Flowing lines and nice touches like the recessed headlights, give the Miura the look and feel of a graceful speedster rather than an out-and-out fire-breathing monster. Its looks were a little deceiving though - the air scoops just below and to the rear of the doors give a sense of the power of the 4-litre V12 engine that sat just behind the driver’s cabin and the Miura was the fastest production car of its time, capable of hitting 280km/h and reaching 100 km/h in 6.7 seconds.

After seven years of production, this beautiful machine was sidelined in favour of the Countach.

Utter madness.


De Tomaso Mangusta
De Tomaso Mangusta


Yet another Italian stunner makes the list.

Designed by Giorgetto Giugiaro at Ghia – a man who was named Car Designer of the Century in 1999 – only 400 Mangustas were produced between 1967 and 1971 but they made a lasting impression.

Powered by a 4.7-litre or 5-litre V8, the Mangusta was powerful, could run close to 250km/h, and it had some lovely touches. It was wide and low, and the hood lipping out over the headlights was subtle while giving the car an aggressive look. The mid-mounted engine was accessible via gullwing doors which gave the back window an unusual split appearance.

There was some moaning about the car’s handling abilities but you could forgive almost anything to be seen monstering through the streets of Rome in a car that oozed this much style.


Buick Y-Job
Buick Y-Job


Not actually a production model, the Y-Job was the first concept car from a major manufacturer. Built in 1938 under the creative guidance of GM’s design maestro Harley J. Earl, the Y-Job laid down the rules for all future concept cars – a test-bed for new technology and a way to gauge the public’s reaction to new styling and design ideas. And its influence on automotive design, especially of American cars, is clear.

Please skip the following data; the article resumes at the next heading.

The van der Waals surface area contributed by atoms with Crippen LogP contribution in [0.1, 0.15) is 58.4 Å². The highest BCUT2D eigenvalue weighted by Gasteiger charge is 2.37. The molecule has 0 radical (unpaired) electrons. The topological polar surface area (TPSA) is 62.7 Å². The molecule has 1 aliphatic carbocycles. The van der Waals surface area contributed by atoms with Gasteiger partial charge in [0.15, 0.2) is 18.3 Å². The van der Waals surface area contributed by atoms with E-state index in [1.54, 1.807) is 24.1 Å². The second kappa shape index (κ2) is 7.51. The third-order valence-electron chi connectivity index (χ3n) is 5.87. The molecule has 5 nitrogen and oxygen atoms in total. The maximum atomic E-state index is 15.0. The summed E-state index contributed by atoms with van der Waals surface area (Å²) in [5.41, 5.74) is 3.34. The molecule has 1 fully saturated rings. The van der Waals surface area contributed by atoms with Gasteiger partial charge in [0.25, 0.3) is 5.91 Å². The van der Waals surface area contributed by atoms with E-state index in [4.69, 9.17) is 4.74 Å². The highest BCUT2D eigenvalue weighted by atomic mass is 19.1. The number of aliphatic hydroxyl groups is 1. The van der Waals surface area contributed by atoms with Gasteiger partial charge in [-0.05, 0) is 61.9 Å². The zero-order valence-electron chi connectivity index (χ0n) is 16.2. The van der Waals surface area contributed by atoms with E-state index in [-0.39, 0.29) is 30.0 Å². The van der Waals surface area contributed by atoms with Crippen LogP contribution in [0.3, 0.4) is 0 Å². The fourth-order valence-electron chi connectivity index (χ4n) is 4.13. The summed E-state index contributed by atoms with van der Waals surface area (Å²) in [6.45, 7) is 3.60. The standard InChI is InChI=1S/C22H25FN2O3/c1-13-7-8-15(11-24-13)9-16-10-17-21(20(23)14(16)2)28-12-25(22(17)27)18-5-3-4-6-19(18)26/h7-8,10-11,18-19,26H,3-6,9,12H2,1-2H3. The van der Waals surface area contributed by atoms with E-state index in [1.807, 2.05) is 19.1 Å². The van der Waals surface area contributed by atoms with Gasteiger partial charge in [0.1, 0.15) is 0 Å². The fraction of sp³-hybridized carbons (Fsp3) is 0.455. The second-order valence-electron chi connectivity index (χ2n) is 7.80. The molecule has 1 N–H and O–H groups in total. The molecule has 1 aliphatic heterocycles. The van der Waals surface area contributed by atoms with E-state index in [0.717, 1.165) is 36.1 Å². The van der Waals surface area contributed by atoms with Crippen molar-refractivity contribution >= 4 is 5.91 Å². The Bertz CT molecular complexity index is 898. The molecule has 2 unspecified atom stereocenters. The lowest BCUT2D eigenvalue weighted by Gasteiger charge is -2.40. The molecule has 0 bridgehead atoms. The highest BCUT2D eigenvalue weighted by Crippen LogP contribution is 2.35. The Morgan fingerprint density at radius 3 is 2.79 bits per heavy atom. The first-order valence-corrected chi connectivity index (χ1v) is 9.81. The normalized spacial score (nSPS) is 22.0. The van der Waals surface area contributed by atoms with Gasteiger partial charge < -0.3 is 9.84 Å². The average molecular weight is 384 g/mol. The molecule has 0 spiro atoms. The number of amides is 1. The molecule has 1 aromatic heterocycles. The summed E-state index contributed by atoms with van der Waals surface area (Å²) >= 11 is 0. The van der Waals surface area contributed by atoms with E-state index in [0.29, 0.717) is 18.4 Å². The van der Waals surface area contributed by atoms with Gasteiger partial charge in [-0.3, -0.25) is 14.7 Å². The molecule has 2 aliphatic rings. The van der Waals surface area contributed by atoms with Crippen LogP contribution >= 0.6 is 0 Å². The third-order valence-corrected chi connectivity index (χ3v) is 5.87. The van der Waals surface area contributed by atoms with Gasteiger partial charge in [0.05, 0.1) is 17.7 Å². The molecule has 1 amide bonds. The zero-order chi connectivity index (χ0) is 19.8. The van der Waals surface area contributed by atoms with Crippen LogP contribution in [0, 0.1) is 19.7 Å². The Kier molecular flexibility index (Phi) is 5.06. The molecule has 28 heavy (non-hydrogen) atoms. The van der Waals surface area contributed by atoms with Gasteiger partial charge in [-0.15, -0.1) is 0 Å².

As for the tech, that was pretty special too and the Y-Job previewed a number of features that would subsequently become common, including power windows, disappearing headlamps, a concealed power-operated convertible roof and flush door handles. Power came from a Buick 320 cubic inch straight 8 and, unlike some concepts, the Y-Job was a fully working machine. In fact, after it had done the rounds of auto shows, the car became the daily driver of its designer. Lucky bloke.




The Italians have a flair for car design, of that there is no doubt. Lamborghini, Ferrari, Pagani, Alfa Romeo and others, along with their coachbuilding cousins at companies such as Carrozzeria Chia, Pininfarina and Bertone have been making jaws drop across the world for generations with the artistry of their creations.

Of course, even the best make a mistake from time to time and it’s not impossible to find a four-wheeled turd befouling the glorious Italian automotive landscape (take the magically uninspired stylings of the 1980s-era Maserati Quattroporte, for instance).

Ferrari have unveiled some unimpressive cars too during their long existence. However, you don’t become the most desired name in the automotive world without doing plenty right and there are myriad Ferrari models to choose from that could arguably be on this list. However, for us, the 1960 GT 250 SWB California Spyder is the pick.

Successful on the racetrack and popular with the rich and famous (actors Steve McQueen and James Coburn both owned one and it is the car featured in the film Ferris Bueller’s Day Off) the California Spyder has all the features of a class sports car – a long hood, two seats and a drop top – but with a special something we can’t really put our finger on that makes it stand out from the pack. A rarity – only 56 were made – the SWB Spyder commands an astonishing price when they come up for auction with one selling for more than $US17 million early in 2016.




Ford hit a home run with this, the modern supercar that pays homage to one of the company’s most famous creations – the four-time Le Mans-winning Ford GT40 from the 1960s.